Alcoholism is one of the most serious and detrimental forms of addiction and substance abuse. When a person becomes dependent on alcohol, their life will never be the same. Alcoholism robs people of everything they love and value, and requires professional alcohol abuse treatment to eradicate.
Alcoholism is one of many faces of addiction. It is the nature of an addict to find an escape and become obsessed with it. Addicts have been found to have difficulty producing dopamine, the brain chemical that accompanies pleasure and gratification. So when they discover something that makes them feel exceptionally good, they become dependent on it and heavily overuse it, even to the point of their own mental and physical collapse.
Certain addicts gravitate toward alcoholism for a number of reasons: its accessible, legal, socially acceptable within certain limitations and is very easy to find. On a personal level, alcohol can reduce inhibitions, give a person confidence and switch off bad thoughts and emotions, plus a number of other attractive qualities.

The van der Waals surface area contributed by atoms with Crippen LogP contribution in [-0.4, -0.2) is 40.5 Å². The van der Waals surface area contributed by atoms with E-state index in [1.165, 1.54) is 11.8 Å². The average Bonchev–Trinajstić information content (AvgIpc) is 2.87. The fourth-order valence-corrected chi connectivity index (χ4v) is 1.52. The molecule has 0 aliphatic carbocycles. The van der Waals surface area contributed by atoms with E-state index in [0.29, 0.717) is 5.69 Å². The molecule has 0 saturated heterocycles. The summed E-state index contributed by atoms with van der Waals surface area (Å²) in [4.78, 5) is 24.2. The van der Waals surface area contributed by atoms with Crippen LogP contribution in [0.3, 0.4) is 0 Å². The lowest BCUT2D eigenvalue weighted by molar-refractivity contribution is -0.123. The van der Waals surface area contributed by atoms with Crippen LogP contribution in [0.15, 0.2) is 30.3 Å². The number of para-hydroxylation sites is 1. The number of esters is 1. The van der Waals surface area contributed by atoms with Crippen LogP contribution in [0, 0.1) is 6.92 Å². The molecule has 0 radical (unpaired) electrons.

When an addict discovers that alcohol can do these things for them, they become hooked. At first, it works like a charm and alcohol fills in for the areas the person is lacking. Moderated drinking is not bad for a person, so initially alcohol will treat a person fairly well. However, it is a delicate scale to tip, and once a person is ingesting more alcohol than their body is designed to manufacture, things begin to deteriorate.
The person’s mental and physical health begin to decline. They become less functional in the world and in their personal lives. They lack energy, stamina and good health. They have also become physically dependent on alcohol and experience unpleasant withdrawal symptoms when they attempt to quit.
Alcoholism is a serious mental and physical condition. In order to address the underlying causes of the alcoholism and remove it from a person’s life, professional treatment in an addiction clinic or substance abuse rehab is necessary. If someone you care about is struggling with alcoholism, do not buy into the fallacy that you are protecting them or helping them by telling no one. Their lives may depend on your intervention.